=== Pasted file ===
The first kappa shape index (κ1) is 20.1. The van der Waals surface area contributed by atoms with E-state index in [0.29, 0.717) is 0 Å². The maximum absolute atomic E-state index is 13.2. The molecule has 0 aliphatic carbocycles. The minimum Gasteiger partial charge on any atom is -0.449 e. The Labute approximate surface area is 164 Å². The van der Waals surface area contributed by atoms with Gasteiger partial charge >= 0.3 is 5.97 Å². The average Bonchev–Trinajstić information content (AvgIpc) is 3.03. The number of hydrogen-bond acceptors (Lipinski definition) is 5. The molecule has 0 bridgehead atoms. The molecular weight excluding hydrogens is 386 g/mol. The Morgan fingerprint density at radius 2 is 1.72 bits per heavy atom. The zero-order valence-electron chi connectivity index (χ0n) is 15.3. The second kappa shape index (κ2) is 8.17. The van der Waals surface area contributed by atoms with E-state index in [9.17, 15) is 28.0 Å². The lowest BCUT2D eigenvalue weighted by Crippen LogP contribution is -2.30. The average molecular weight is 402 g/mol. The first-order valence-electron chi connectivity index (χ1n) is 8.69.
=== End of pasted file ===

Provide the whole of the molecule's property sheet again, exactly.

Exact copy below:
The first kappa shape index (κ1) is 20.1. The van der Waals surface area contributed by atoms with E-state index in [0.29, 0.717) is 0 Å². The maximum absolute atomic E-state index is 13.2. The molecule has 0 aliphatic carbocycles. The minimum Gasteiger partial charge on any atom is -0.449 e. The Labute approximate surface area is 164 Å². The van der Waals surface area contributed by atoms with Gasteiger partial charge >= 0.3 is 5.97 Å². The average Bonchev–Trinajstić information content (AvgIpc) is 3.03. The number of hydrogen-bond acceptors (Lipinski definition) is 5. The molecule has 0 bridgehead atoms. The molecular weight excluding hydrogens is 386 g/mol. The Morgan fingerprint density at radius 2 is 1.72 bits per heavy atom. The zero-order valence-electron chi connectivity index (χ0n) is 15.3. The second kappa shape index (κ2) is 8.17. The van der Waals surface area contributed by atoms with E-state index in [9.17, 15) is 28.0 Å². The lowest BCUT2D eigenvalue weighted by Crippen LogP contribution is -2.30. The average molecular weight is 402 g/mol. The first-order valence-electron chi connectivity index (χ1n) is 8.69.